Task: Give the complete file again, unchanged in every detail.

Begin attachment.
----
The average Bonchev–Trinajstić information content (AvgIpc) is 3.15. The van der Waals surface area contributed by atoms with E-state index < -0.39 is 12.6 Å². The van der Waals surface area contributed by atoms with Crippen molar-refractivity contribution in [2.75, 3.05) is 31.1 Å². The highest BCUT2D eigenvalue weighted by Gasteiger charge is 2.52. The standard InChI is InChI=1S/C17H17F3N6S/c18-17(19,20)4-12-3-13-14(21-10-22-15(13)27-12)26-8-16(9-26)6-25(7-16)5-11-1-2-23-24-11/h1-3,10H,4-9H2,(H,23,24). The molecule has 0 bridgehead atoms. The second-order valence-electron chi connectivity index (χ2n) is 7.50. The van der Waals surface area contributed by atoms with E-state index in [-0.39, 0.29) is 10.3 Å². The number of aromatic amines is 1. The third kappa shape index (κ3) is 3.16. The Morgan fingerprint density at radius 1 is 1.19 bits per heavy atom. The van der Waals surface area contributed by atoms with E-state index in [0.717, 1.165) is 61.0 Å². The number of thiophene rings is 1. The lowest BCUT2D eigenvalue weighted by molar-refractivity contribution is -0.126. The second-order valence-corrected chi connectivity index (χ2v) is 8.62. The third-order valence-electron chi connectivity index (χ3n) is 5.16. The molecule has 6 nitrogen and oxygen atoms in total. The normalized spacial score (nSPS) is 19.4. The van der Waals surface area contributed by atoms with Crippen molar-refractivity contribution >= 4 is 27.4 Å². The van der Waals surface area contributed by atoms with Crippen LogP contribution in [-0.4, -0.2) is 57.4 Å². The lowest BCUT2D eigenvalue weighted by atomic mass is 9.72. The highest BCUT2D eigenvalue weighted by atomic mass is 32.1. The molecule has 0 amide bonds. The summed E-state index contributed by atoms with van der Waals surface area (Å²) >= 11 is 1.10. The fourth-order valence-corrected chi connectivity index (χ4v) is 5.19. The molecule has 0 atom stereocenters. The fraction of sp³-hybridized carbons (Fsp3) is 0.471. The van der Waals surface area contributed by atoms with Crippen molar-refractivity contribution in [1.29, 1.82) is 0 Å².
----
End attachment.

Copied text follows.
The average Bonchev–Trinajstić information content (AvgIpc) is 3.15. The van der Waals surface area contributed by atoms with E-state index < -0.39 is 12.6 Å². The van der Waals surface area contributed by atoms with Crippen molar-refractivity contribution in [2.75, 3.05) is 31.1 Å². The highest BCUT2D eigenvalue weighted by Gasteiger charge is 2.52. The standard InChI is InChI=1S/C17H17F3N6S/c18-17(19,20)4-12-3-13-14(21-10-22-15(13)27-12)26-8-16(9-26)6-25(7-16)5-11-1-2-23-24-11/h1-3,10H,4-9H2,(H,23,24). The molecule has 0 bridgehead atoms. The second-order valence-electron chi connectivity index (χ2n) is 7.50. The van der Waals surface area contributed by atoms with E-state index in [-0.39, 0.29) is 10.3 Å². The number of aromatic amines is 1. The third kappa shape index (κ3) is 3.16. The Morgan fingerprint density at radius 1 is 1.19 bits per heavy atom. The van der Waals surface area contributed by atoms with E-state index in [0.717, 1.165) is 61.0 Å². The number of thiophene rings is 1. The lowest BCUT2D eigenvalue weighted by molar-refractivity contribution is -0.126. The second-order valence-corrected chi connectivity index (χ2v) is 8.62. The third-order valence-electron chi connectivity index (χ3n) is 5.16. The molecule has 6 nitrogen and oxygen atoms in total. The normalized spacial score (nSPS) is 19.4. The van der Waals surface area contributed by atoms with Crippen molar-refractivity contribution >= 4 is 27.4 Å². The van der Waals surface area contributed by atoms with Crippen LogP contribution in [-0.4, -0.2) is 57.4 Å². The lowest BCUT2D eigenvalue weighted by atomic mass is 9.72. The highest BCUT2D eigenvalue weighted by atomic mass is 32.1. The molecule has 0 amide bonds. The summed E-state index contributed by atoms with van der Waals surface area (Å²) >= 11 is 1.10. The fourth-order valence-corrected chi connectivity index (χ4v) is 5.19. The molecule has 0 atom stereocenters. The fraction of sp³-hybridized carbons (Fsp3) is 0.471. The van der Waals surface area contributed by atoms with Crippen molar-refractivity contribution in [1.29, 1.82) is 0 Å².